VIRGINIA BEACH -- It's been nearly 25 years since Virginia Beach began its metamorphosis from a beach resort and farming area into a fast-growing residential and commercial community covering more than 250 square miles.

But what is missing in Virginia's most populous city is a traditional downtown, a centralized core for financial, business, and cultural activities.

Now, business leaders and real-estate developers have joined forces to provide the city with a central business district, complete with a skyline and the other aesthetic and cultural amenities found in many downtown business districts.

Established in February 1987, the private, nonprofit Central Business District Association of Virginia Beach plans to hire a consultant to create a master plan for the area's development.

About 120 acres of land are available for development in the 500-acre area zoned central business district, at the intersection of two heavily traveled thoroughfares, Virginia Beach and Independence boulevards, said Charles Hartig, CBDA's executive director.

"Unlike a downtown Norfolk or a downtown Richmond, for example, we have a unique opportunity here," said Hartig. "We don't have to use a wrecking ball here. We have an opportunity here to literally create from scratch our own city center, complete with the different amenities that make a city center dynamic and viable."

The reason Virginia Beach doesn't have a traditional downtown can be traced to its origins. The city was formed in 1963 when the old town of Virginia Beach and Princess Anne County merged, creating a city of 259 square miles and 111,000 people.

At the time, the city was largely dependent on resort business and agriculture. Its government-courthouse center remains in the agricultural southern end of the city, far removed from the fast-growing commercial and business areas.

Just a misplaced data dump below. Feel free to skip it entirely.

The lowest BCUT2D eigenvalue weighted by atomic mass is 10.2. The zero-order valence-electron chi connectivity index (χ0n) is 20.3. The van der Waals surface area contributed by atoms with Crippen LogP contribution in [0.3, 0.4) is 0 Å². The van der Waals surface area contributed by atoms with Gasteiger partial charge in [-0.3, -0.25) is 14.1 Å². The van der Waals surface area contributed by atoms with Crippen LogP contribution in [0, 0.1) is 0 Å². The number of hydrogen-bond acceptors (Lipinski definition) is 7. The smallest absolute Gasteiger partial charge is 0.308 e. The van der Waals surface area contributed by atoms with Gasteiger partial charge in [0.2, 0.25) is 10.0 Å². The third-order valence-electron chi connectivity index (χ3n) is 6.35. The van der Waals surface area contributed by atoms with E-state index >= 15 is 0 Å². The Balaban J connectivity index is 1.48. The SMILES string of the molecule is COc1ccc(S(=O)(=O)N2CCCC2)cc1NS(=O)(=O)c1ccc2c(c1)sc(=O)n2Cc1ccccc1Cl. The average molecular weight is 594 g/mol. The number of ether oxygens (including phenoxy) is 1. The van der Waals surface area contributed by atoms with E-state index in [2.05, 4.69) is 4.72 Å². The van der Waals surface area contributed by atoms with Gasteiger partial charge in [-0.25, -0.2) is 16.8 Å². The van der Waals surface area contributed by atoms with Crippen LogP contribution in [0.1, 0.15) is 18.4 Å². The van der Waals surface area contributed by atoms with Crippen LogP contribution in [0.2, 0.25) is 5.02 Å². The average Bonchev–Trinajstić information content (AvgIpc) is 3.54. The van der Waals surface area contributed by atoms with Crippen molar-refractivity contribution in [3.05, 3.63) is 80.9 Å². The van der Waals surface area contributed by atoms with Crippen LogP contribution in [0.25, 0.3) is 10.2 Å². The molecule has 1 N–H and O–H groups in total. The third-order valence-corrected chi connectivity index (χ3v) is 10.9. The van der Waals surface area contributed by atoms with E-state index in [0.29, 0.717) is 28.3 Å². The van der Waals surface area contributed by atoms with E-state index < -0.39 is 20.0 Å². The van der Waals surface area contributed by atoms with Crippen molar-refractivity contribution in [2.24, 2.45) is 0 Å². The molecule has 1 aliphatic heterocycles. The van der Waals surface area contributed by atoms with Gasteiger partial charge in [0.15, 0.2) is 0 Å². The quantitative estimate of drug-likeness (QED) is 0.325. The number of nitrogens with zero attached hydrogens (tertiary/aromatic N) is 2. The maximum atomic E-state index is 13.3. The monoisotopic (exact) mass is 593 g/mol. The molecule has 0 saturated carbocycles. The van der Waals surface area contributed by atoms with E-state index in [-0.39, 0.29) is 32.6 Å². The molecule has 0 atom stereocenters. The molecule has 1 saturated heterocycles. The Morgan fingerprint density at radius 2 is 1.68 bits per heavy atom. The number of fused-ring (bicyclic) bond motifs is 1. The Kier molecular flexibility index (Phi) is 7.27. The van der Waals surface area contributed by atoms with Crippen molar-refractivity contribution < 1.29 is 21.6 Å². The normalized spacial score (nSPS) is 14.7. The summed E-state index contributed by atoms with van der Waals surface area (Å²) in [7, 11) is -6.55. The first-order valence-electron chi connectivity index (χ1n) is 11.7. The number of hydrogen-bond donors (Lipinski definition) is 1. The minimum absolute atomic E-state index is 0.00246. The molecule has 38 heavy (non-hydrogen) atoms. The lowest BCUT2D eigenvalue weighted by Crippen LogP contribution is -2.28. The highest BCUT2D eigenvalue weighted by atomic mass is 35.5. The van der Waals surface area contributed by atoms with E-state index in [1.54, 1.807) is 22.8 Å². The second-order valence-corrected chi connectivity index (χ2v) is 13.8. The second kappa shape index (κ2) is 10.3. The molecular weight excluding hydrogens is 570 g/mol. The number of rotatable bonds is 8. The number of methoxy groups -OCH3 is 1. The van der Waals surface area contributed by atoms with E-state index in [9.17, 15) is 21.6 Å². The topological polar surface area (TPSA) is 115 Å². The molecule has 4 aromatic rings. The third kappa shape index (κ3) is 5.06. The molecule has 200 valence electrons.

Following the merger, residential and commercial growth mushroomed. By October 1986, Virginia Beach's population reached 365,000, and the city was rated the second fastest-growing city in the country.

CBDA Chairman Gerald Divaris strongly believes the city has reached a maturity that simply demands construction of a high-rise downtown.

"If you will look at most cities, the downtown business center provides the heart throb for the city, a source of inspiration for the city," said Divaris, president of Divaris Real Estate Inc. "We don't have that single identification point where people can say, 'Let's go to town'. ... We'd like to have a place that is our city center."

The latest project planned for the district is a 14-story, $25 million high-rise, Two Columbus Center, developed by Columbus Center Associates. The city's largest office building will anchor the growing district, providing both office and retail space.

Ground-breaking is scheduled for late 1987, and construction is expected to take about 15 months.

The CBDA and the city say that problems with traffic congestion in the area must be resolved before the central business district can be successful. Some projects already are under way.

About $120 million in road improvements are earmarked for the main arteries leading in and out of the district, and about $65 million is slated for arterial road system in the CBD area over the next five years, the CBDA said.

There also have been discussions about highway overpasses, light rail service between Virginia Beach Norfolk, and pedestrian walk-overs, officials said.

"From my viewpoint, once the areas of traffic congestion are resolved and some of the other infrastructures are in place, then I think it's a good start toward having the CBD a viable situation," said James De Bellis, city Economic Development Director.

"I feel there is a need for high-rise office space," De Bellis said. "I think the Columbus Center is the area that's going to produce the high-rise buildings."

While there has been talk about the city possibly establishing satellite governmental offices in the district, no definite plans have been worked out, city officials sai